Emotions going crazy as the fire rages on. What would normally be water, fighting the blazing rage, is transformed into kerosene only making it spread faster. This leads to ultimate consumption of everything in it’s path.
This is a metaphor for the latest and most drastic pivot my newest venture has made in the last two months. In a whirlwind of a startup, this is seriously saying a lot.
The goal was to create an umbrella company that would take the shape of a crowdfunding platform, offering investment opportunities and supporting charitable causes. There are a lot of very detailed specifics that made this idea so awesome but because it will be executed later down the road, leaking trade secrets and detailed information is impossible. Just know that it’s fucking awesome and revolutionary.
What made this so special is I believe I’ve found my calling. That is startup culture, developing business ideas, and helping humanity accelerate through amazing causes around the globe.
This umbrella company has been evolving over the last five years or so (been creating great ideas and moving from one to another so fast that haven’t really produced any results) but the last year and a half, and specifically the last six months, have been game changing. But the last three months have been monumental-and the reason for this is because I truly thought the foundation for the team had been assembled and everyone was ready to move forward. That all changed this morning as I was walking to the bus stop in Old Yafo City and was invited into a group channel on some sophisticated encrypted communication app that not even Julian Assange could get into (still love email).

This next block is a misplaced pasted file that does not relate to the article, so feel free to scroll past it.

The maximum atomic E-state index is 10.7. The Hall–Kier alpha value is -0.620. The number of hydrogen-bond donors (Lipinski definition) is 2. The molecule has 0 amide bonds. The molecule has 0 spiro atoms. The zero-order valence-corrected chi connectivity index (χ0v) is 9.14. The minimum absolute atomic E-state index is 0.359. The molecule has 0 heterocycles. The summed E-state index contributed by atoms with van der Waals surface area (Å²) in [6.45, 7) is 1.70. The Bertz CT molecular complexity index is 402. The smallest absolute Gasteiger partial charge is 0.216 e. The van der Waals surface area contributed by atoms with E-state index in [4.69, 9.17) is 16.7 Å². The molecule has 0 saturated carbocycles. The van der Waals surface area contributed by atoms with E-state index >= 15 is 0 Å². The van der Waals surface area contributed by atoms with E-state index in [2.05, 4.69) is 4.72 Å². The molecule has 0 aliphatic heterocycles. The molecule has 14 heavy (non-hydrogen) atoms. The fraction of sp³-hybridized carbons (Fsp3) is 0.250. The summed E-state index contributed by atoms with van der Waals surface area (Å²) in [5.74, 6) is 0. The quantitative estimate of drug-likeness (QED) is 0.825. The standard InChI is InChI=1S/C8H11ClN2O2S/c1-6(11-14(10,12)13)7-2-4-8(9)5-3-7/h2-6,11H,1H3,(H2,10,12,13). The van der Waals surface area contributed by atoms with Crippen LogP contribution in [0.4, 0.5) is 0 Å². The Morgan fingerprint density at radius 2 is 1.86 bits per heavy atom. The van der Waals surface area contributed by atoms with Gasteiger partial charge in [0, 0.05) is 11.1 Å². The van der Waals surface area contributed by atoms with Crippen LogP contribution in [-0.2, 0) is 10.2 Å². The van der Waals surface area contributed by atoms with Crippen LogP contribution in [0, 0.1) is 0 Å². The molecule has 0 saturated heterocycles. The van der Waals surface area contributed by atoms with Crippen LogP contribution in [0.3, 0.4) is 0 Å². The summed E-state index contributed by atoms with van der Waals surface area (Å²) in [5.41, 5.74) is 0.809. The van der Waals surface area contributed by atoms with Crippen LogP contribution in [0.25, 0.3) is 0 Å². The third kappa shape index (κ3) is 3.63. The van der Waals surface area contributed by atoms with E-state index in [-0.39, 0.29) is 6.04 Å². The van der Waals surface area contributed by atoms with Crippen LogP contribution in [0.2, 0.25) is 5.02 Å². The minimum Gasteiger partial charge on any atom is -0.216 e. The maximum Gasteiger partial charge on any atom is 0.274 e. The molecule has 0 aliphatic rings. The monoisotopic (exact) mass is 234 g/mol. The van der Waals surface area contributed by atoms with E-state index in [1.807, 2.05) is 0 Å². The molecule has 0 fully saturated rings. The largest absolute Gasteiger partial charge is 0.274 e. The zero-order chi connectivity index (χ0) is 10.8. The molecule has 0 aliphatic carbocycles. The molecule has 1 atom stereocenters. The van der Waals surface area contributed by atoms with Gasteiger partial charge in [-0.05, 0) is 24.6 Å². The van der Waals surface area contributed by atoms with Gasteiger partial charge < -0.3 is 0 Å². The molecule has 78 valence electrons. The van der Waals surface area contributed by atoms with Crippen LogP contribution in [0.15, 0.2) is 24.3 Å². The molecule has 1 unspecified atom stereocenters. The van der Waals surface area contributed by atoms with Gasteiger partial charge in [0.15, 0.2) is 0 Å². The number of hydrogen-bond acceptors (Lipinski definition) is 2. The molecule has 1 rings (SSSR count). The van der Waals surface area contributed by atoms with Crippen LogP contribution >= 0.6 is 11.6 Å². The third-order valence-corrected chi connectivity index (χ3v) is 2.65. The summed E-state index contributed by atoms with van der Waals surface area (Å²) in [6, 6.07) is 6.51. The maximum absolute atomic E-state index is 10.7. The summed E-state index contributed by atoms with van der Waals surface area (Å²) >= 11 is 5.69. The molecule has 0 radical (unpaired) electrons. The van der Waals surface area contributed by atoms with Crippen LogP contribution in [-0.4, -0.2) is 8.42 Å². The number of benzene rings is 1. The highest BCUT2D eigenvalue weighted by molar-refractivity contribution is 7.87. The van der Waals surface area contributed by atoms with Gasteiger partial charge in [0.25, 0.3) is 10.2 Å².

For the last few days team communication has been awful. Just getting a hold of the other founders was impossible. The feeling in my stomach began and thoughts were racing. Everyone’s roles and responsibilities were changing, expectations were lifted, and people were juggling their personal lives at the same time. It was a recipe for disaster.
As I entered the call it was immediately clear that my intuition was correct and shit had hit the fan. Justification began, the dialogue was heated, and the dream was thrown on the floor and stomped on. The world had just come crashing down. They had decided they could no longer be committed as founders.
The team brought up…well…a nice variety of fucking excuses. From astronomical expectations to job security, they were all there. Don’t misunderstand what I’m saying, some of the reasoning was perfectly logical and there were major concerns to be addressed. But at its’ root, a startup is a daily grind into a vast world of uncertainty. This one was the world of uncertainty and scope of work injected with super complexity juice because it was so complex and required A TON of dedication and resources.